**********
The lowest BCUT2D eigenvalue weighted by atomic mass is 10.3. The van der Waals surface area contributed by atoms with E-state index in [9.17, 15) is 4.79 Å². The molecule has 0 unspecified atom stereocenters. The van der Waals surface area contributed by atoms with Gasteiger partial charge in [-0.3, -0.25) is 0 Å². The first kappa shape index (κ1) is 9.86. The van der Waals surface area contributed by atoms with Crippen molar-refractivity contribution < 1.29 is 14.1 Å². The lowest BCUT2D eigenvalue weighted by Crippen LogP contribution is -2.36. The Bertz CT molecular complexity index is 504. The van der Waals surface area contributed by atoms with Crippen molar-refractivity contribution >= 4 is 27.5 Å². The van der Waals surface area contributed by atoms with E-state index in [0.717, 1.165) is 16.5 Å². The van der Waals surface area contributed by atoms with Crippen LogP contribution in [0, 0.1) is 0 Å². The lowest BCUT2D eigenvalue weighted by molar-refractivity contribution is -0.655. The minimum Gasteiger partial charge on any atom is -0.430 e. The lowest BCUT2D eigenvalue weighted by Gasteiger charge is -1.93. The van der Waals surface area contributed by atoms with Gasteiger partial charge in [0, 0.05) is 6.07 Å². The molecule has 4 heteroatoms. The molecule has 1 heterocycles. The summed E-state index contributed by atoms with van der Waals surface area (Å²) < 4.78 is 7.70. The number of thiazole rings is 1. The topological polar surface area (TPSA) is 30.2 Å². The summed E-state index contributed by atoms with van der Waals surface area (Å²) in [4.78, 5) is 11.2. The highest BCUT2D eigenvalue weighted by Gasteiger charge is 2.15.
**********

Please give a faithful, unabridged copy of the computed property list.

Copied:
The lowest BCUT2D eigenvalue weighted by atomic mass is 10.3. The van der Waals surface area contributed by atoms with E-state index in [9.17, 15) is 4.79 Å². The molecule has 0 unspecified atom stereocenters. The van der Waals surface area contributed by atoms with Gasteiger partial charge in [-0.3, -0.25) is 0 Å². The first kappa shape index (κ1) is 9.86. The van der Waals surface area contributed by atoms with Crippen molar-refractivity contribution < 1.29 is 14.1 Å². The lowest BCUT2D eigenvalue weighted by Crippen LogP contribution is -2.36. The Bertz CT molecular complexity index is 504. The van der Waals surface area contributed by atoms with Crippen molar-refractivity contribution >= 4 is 27.5 Å². The van der Waals surface area contributed by atoms with E-state index in [0.717, 1.165) is 16.5 Å². The van der Waals surface area contributed by atoms with Crippen LogP contribution in [0, 0.1) is 0 Å². The lowest BCUT2D eigenvalue weighted by molar-refractivity contribution is -0.655. The minimum Gasteiger partial charge on any atom is -0.430 e. The lowest BCUT2D eigenvalue weighted by Gasteiger charge is -1.93. The van der Waals surface area contributed by atoms with Gasteiger partial charge in [0, 0.05) is 6.07 Å². The molecule has 4 heteroatoms. The molecule has 1 heterocycles. The summed E-state index contributed by atoms with van der Waals surface area (Å²) < 4.78 is 7.70. The number of thiazole rings is 1. The topological polar surface area (TPSA) is 30.2 Å². The summed E-state index contributed by atoms with van der Waals surface area (Å²) in [4.78, 5) is 11.2. The highest BCUT2D eigenvalue weighted by Gasteiger charge is 2.15.